“It’s relatively new for international sports federations to go through these governance and integrity reforms but now there is real scrutiny on the Olympic committee (IOC) and everybody else.”
Law or PE
Maria went to Otago University thinking she could study physical education and law at the same time, but was not allowed to.
“I chose Otago University but the decision was complicated. I had no idea what I might do.
“My English teacher said I was good writer and good at arguing, so it might be useful to go to law school. I didn’t know anyone in our family who had done law and it was all very new to me.
“I did a few days at a local lawyer’s office and liked it. My brother and a lot of my friends had gone to Otago for physical education. I am from a sporty background so I enrolled for PE and Law, which is what took me to Otago.
“Otago Law School had a good reputation, but when I got there they would not let me do both. I got into PE but they wouldn’t let me also do law. Why would you do both, they asked? What’s PE got to do with law? I was told that if I convince them they might be related they could not possibly do both in the timetable. It might be different now. I chose law.”
She is married to Andrew Clarke, a secondary school teacher at Westlake Boys High School, specialising in geography. Sons Will (17) and Max (14) attend Takapuna Grammar, where Will is head boy.
A sport-mad family
Her elder brother is All Blacks manager Darren Shand. “Darren, who lives in Christchurch, and I have both ended up in sports positions that are a lot of fun and see each other in random parts of the world.
“Darren travels even more than me. The last time I saw him was in Monaco, he was in a hotel next to me. He texted me and said ‘where are you’, I said ‘I’m in Monaco’, he said ‘so am I’. We had an hour so we went and had a cup of tea in this seven-star glitzy Monaco hotel. It was surreal.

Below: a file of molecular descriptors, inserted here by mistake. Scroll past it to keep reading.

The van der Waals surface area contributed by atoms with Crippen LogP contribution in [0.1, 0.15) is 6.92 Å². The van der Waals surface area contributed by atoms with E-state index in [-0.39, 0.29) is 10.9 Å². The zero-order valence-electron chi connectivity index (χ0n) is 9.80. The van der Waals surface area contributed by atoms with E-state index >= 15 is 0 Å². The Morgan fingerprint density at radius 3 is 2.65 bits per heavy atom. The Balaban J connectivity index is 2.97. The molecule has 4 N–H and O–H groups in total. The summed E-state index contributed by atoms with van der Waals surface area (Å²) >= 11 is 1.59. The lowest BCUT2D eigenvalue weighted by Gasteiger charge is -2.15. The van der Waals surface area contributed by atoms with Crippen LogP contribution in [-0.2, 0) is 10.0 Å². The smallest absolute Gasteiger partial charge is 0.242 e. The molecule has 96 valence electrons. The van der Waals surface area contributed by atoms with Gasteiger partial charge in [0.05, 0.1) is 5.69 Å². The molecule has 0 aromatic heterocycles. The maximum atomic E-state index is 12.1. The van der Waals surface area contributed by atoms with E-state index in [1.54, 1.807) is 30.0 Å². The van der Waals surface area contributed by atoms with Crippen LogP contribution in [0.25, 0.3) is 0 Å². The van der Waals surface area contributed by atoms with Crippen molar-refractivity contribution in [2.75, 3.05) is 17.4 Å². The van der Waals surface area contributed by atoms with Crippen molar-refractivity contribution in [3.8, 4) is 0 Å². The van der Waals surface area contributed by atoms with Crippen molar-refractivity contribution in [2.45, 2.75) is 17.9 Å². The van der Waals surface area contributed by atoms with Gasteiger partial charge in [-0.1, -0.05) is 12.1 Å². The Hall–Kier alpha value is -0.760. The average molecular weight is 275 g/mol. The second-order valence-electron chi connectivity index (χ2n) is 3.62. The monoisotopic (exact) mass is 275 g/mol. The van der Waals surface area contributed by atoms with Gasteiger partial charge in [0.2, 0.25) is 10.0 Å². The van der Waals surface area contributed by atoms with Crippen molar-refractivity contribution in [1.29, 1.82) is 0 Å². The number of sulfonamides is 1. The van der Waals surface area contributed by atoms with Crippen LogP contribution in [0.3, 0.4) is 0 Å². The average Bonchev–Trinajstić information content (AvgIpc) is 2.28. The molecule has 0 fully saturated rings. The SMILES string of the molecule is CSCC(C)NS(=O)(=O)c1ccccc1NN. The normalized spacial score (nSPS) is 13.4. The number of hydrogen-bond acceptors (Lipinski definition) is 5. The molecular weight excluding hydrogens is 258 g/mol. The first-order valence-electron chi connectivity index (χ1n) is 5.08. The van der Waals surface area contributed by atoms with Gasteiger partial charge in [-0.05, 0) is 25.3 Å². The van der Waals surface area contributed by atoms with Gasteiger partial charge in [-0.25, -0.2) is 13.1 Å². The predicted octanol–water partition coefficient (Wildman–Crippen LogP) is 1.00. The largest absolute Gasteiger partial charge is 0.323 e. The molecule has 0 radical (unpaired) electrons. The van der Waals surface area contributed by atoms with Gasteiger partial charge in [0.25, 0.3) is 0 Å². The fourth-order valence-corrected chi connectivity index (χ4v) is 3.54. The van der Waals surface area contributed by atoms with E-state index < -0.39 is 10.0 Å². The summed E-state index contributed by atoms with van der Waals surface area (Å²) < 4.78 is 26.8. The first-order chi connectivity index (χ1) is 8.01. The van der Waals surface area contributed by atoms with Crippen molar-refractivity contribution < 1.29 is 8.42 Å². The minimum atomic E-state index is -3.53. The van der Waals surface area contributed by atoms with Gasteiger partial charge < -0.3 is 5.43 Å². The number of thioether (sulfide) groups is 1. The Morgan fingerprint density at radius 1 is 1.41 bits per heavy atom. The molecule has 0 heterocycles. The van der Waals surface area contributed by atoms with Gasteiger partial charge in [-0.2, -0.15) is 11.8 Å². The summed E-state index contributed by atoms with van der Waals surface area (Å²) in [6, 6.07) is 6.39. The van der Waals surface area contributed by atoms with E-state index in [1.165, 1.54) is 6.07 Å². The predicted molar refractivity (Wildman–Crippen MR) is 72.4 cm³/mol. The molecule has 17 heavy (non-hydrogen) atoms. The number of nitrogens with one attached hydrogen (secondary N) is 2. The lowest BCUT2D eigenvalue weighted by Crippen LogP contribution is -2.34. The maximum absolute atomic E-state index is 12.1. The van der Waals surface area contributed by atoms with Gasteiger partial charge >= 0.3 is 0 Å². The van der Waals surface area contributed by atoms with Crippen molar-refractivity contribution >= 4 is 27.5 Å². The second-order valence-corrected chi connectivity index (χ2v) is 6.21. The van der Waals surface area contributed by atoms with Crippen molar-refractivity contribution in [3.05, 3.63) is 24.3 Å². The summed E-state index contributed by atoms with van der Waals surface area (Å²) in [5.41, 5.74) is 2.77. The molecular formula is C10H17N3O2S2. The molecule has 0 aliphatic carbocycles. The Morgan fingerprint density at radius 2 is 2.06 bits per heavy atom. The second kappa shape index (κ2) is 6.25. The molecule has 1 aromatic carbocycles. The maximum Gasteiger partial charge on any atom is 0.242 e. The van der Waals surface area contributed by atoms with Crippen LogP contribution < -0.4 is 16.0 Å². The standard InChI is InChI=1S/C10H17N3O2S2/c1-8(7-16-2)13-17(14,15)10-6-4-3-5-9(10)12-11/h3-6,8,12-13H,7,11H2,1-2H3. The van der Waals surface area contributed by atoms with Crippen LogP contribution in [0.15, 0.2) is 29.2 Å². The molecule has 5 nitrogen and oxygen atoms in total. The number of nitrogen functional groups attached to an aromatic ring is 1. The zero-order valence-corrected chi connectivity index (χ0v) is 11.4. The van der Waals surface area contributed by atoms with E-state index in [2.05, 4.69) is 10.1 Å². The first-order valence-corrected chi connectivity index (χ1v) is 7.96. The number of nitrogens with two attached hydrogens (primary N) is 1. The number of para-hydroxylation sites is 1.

“My parents were teachers. Dad, who taught at intermediate schools mainly in the Napier area, grew up on a farm down the road from the English family in Dipton.
“Mum was a specialist music teacher at intermediate, mainly in Invercargill and Southland.
“My parents were very sporty themselves and through teaching coached a lot of sport. Mum also did a lot of shows and festivals. I grew up watching a lot of sport.
“My brother was very naturally able at sport - one of those kids who was good at everything. I had to try hard to be good at sport and our parents were big on us trying everything out. I played netball and tennis for Hawke’s Bay.
“There was a lot of singing and music, including the violin and piano, in my childhood. I played in the school orchestra. I never really liked violin but I played it, and did ballet until 14. I was a busy kid.
“I only sing to the radio now, but love music, all kinds of music.
“I grew up on the side of a stage. From the earliest I remember sitting on the side of the stage watching my Mum directing shows. I grew up with music and sports in my bones. Always in all school productions in all sorts of random parts.
“My claim to fame was being Brigitta von Trapp in The Sound of Music when I was about 12 in Hastings, which was hard work and also a lot of fun. I don’t do any music now but go to theatre.
“I’ve been doing sports law almost my entire career and since 2014 made the decision to change my practice from having staff – I had about five lawyers – to going back on my own.
“I wanted to do some more international sports law, which I had started and was being asked to do.
“I know a lot of people do law then get out, but I have always loved doing law. One of the reasons I changed my practice from having a team to going back to just myself was because I wasn’t doing any law any more – I was managing people and getting work.
“I realised all the work I had been doing in New Zealand around sports governance, particularly with national bodies, had implications internationally. Not only did I do an OK job, I really enjoyed it.”
Everywhere and anywhere
Maria has also volunteered for a number of years on the International Olympic Committee’s marketing commission, its sports law commission and the legal committee of the association of national Olympic committees.
“One of the bonuses of doing this work is I get to go to world championships, Olympic Games, Commonwealth Games and have been able to take the family to those.
“If we have a holiday we go to somewhere in the Pacific. We are an outdoor adventurous family, have been double kayaking round Taupo and done just about all of the national walks and tramps. I love being outside.
“I have travelled a lot and the last three years have been pretty full on. In 2016 I did a six-week round the world trip with athletics - six continents in six weeks. Last year I had eight trips internationally and this year I’ve got 12.